FIG. 15 illustrates a combination of motor speed adjustment and torque transfer. In this example, vehicle 110 is moving upwardly on an incline 106 but is moving at an angle so that the vehicle 110 is traversing the grade 106 and the driver is steering the vehicle into a lefthand turn to move directly uphill on grade 106. Accordingly, the drive motors 143 and 144 on the righthand side of the vehicle are given increased speed by the driver to initiate the lefthand turn while the speed of the lefthand motors 141 and 142 remains the same as before the turn was initiated. Since the back right airbag tire is bearing the largest load in the example shown in FIG. 15, the torque delivered to motor 144 is significantly increased as shown by the thickness of the arrow adjacent motor 144. Simultaneously, the torque delivered to the extreme uphill motor 141 is reduced as shown by the reduced thickness of arrow adjacent motor 141.

FIG. 16 illustrates the braking regenerative power capability afforded by the present invention during deceleration or braking. In the example shown in the upper part of FIG. 16, the vehicle 110 is descending down inclined grade 105. In this example, the electrical field of the four motors 141-144 is reversed (preferably automatically but optionally by manual control of the operator) which applies a reverse torque to the respective drive rollers and airbag tires. The decelerating and/or descending vehicle 110 must therefore overcome the reverse torque of motors 141-144. As the inertia of the vehicle is resisted by the reverse torque of the motors, as indicated by the dashed arrows next to the motors in FIG. 16, the motors are generating electrical power, as shown by arrows adjacent motors 141-144, which can easily be utilized to charge one or more batteries (not shown) carried by vehicle 110.

FIG. 16 together with FIG. 10 illustrates the general braking means of the present invention. If the operator actuates a brake pedal 190 or other brake actuator (as shown in FIG. 10), the control means 180 senses the brake actuation and reverses the electrical field of at least two of the motors 141-144.

With respect to the embodiment illustrated in FIGS. 6-9, it is within the scope of this invention to utilize only two drive motors as opposed to four drive motors as shown and described above. For example, the front airbag tires 131 and 133 can be driven by electric motors 141,143 and drive rollers 121,123. The rear airbag tires 132 and 134 help support the weight of the vehicle but are not driven. The preferred form of the invention is to provide all wheel drive in the various embodiments shown and described herein. However, it is to be understood that the invention also includes embodiments wherein some of the airbag tires are non-driven and are utilized to help carry and distribute the weight of the vehicle.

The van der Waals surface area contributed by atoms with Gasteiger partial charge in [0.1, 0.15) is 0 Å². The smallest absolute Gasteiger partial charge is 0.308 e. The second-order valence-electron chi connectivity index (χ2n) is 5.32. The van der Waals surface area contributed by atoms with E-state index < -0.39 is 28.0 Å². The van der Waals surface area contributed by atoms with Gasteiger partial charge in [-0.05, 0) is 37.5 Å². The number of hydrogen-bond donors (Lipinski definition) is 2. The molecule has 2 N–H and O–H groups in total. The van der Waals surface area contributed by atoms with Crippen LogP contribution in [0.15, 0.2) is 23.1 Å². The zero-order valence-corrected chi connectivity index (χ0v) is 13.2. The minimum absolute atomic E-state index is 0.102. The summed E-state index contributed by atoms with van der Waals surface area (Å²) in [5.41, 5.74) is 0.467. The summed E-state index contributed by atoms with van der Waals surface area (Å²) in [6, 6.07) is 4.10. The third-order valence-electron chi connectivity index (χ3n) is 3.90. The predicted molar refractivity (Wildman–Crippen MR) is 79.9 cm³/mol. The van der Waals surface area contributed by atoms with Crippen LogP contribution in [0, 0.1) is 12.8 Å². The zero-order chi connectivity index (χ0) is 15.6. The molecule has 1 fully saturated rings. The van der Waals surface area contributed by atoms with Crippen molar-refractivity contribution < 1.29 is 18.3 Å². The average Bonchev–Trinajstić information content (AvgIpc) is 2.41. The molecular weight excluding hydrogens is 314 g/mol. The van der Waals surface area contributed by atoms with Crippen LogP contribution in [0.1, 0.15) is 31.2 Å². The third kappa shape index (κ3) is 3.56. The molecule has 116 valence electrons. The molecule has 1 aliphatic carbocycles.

The invention applies to the general case of an off-road vehicle having n flexible airbag tires in contact with unprepared terrain and n top drive rollers carried by the vehicle chassis which contact and frictionally engage and drive the n airbag tires; as shown and described herein, n independent electromotive drive motors are connected to the n top drive rollers. As noted above, non-driven airbag tires may also be included as part of the vehicle to help carry and distribute loads.

FIGS. 17A-17C illustrate an embodiment of the invention utilizing a front frame section and a rear frame section joined by an articulating joint. The articulating joint may be of the type shown and described in the Albee U.S. Pat. No. 4,325,445 and is not described herein in the interest of brevity. FIGS. 17A is a plan view of the vehicle 210 with the cab removed to illustrate the pertinent components of the drive train of the vehicle. The front frame section 211 is connected to the rear frame section 212 by articulation joint shown generally as 247. Front airbag tires 231 and 233 are driven by drive rollers 221 and 223, respectively. Electric motors 241 and 243 are utilized to provide power independently through drive rollers 221 and 223 to airbag tires 231 and 233, respectively.

The rear frame section 212 is supported by airbag tires 232 and 234, which in this embodiment are not driven and are utilized simply as idler or non-powered airbag tires.

FIG. 17B is a center sectional view of the vehicle 210 shown in FIG. 17A along the line 17B-17B.

FIG. 17C is front elevational view showing frame section 211, airbag tires 231 and 233 and drive rollers 221 and 223.

FIGS. 18A-18C illustrate another embodiment of the invention which is essentially a tractor having two articulating frame sections and four airbag tires, all of which are driven. FIG. 18A shows the tractor 310, again with the cab removed to illustrate the components of the frame and drive system. Front frame section 311 is connected to rear frame section 312 by articulating joint 347. The front airbag tires 331 and 333 are powered by motors 341,343 and drive rollers 321,323. Similarly, rear airbag tires 332 and 334 are separately and independently driven by motors 342 and 344 powering drive rollers 322 and 324.